Hundreds of opponents of the authoritarian regime led by Belarusian President Alexander Lukashenko have been arrested in recent days after security forces killed a Jewish dissident last week.
Belarusian security forces shot dead Andrei Zeltzer, a 31-year-old programmer who opposed the Lukashenko regime, during a raid at his home in Minsk Tuesday.
Zeltzer, who Jewish.ru, a Russian Jewish news site, said was Jewish, died after men from the State Security Committee of the Republic of Belarus entered his home wearing civilian clothes. The men had orders to arrest him, according to Belarusian media, and the government said Zeltser killed one of them.
After the incident, an anchor on STV, a state television channel, delivered a critique of Zeltzer that echoed anti-Semitic criticism often applied to Jews in the Soviet Union, to which Belarus belonged.
“This was a cosmopolitan, enjoying state benefits to fatten himself up and live in two countries, to make money here and spend it there,” Ryhor Azaronak said about Zeltzer, who he said was a US citizen. (No news organization has reported that Zeltzer was American.) During his monologue, Azaronak deployed the stereotypical accent of Yiddish-speaking Soviet Jews.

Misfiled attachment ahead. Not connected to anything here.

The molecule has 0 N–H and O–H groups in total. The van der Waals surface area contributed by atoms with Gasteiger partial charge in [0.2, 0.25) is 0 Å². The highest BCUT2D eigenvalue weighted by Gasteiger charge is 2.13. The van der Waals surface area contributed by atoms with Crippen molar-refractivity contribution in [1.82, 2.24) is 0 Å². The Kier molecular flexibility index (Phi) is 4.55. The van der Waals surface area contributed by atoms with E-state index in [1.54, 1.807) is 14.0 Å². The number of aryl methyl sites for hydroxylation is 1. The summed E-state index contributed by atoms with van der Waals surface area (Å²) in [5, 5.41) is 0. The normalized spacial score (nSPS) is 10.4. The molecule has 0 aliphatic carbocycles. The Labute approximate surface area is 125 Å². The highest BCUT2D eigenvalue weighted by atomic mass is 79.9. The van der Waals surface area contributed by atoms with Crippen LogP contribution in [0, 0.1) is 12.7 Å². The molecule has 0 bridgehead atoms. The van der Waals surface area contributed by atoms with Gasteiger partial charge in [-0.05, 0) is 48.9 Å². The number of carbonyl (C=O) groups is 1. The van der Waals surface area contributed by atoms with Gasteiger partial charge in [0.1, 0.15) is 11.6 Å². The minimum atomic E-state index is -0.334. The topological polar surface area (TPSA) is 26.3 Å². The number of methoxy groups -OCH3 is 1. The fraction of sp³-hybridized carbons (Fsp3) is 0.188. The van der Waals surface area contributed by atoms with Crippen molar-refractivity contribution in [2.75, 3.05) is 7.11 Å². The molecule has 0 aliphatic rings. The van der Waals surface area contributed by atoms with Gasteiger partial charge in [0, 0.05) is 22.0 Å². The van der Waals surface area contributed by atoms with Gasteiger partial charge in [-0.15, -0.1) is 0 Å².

Zeltzer worked for the US-based information technology firm Epam, whose founder and CEO, Arkadiy Dobkin, is a Jew from Belarus who now lives in the United States. Zeltzer’s employment by a US company has drawn additional attention to the incident, the latest in what appears to be an accelerating crackdown by Lukashenko on his critics.
Multiple people have died in clashes with security forces in Belarus following a wave of street protests connected to the 2020 presidential election in which Lukashenko, who has ruled Belarus since 1994, claimed victory. External observers and opposition activists have said the elections were a sham and thousands, including a number of Jewish activists, have been arrested.
Belarus has about 9,500 people who identify as Jews. Many of Belarus’s Jews, especially among the younger generations, are displeased by the lack of democratic representation and an independent judiciary in the country. But others say they appreciate the relative religious freedom and personal safety that have characterized the Lukashenko regime.